So here were these two gifted men, still young (Hadley was fifty-five when he died), famous on at least some level, seeming to have all the things so many people aspire to. Yet both in such despair they chose to leave the world they seemed to have at their feet. Hadley’s depression we know was of long duration; it’s possible Williams’ was as well.

I’d like to think there may be a lesson here. Mental illness still carries far too much of a stigma. If we have friends we think may be in trouble, we have to learn to reach out to them. We have to learn to reach out to them.

Depression is a terrible disease, as we learned to our sorrow once again today. Godspeed, Robin Williams. You gave us much joy. How sad that it seems you had lost it.

Thursday, May 26, 2022

Why I Write About Music


In my book Memories of Jake, the first in a series of two about brothers who served in Vietnam and how they managed to survive it, my character Andrew Cameron is an artist. Yet music is vital to his very existence. Andrew listens to music as he paints; it inspires him. Music provides hope, comfort, and healing throughout his life, through whatever challenges he must face. Music is also part of the happiness he experiences.

Music is in every book I write. How could it not be? As a child, my engineer father, whose avocation was playing the trumpet, frequently had recordings playing on the stereo in our home. Mostly classical orchestral music, which he loved and which I came to love as well. Like many young girls, I studied piano and ballet, learning more musical literature, and I eventually discovered opera at the age of 14 by listening to a Saturday Metropolitan Opera broadcast. It was, as I’ve said before, like falling in love, a love that has lasted a lifetime. Music has never failed me.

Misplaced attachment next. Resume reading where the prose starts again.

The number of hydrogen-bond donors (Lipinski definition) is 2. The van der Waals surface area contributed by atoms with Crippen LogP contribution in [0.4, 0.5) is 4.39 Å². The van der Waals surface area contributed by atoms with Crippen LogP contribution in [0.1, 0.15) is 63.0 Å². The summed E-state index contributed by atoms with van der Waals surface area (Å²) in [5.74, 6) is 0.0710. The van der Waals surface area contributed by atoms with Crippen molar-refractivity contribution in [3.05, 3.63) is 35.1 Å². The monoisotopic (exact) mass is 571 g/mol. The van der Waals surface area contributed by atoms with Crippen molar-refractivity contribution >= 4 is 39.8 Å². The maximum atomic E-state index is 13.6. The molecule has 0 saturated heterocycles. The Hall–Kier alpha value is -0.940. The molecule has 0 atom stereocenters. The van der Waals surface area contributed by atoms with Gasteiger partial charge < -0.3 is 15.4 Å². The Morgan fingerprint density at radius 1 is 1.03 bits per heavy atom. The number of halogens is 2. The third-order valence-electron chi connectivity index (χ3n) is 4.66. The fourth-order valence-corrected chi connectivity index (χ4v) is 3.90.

I’ve had interesting responses to the music in my books. One reader’s review referred to my work as “music-centric” and I really like that description. Another reader, who hadn’t anticipated that music would permeate the pages, entitled her (one star) Amazon review of Eli’s Heart: “You should be an opera enthusiastic (sic) to really enjoy this.” Well, an honest appraisal from her point of view; the book is certainly full of music.The main characters are two musicians who meet at the age of sixteen.The young man, a piano prodigy,was born with a defective heart. Yet he and his love manage to enjoy a fulfilling life which includes his highly successful career—because of the music that brought them together and filled their lives.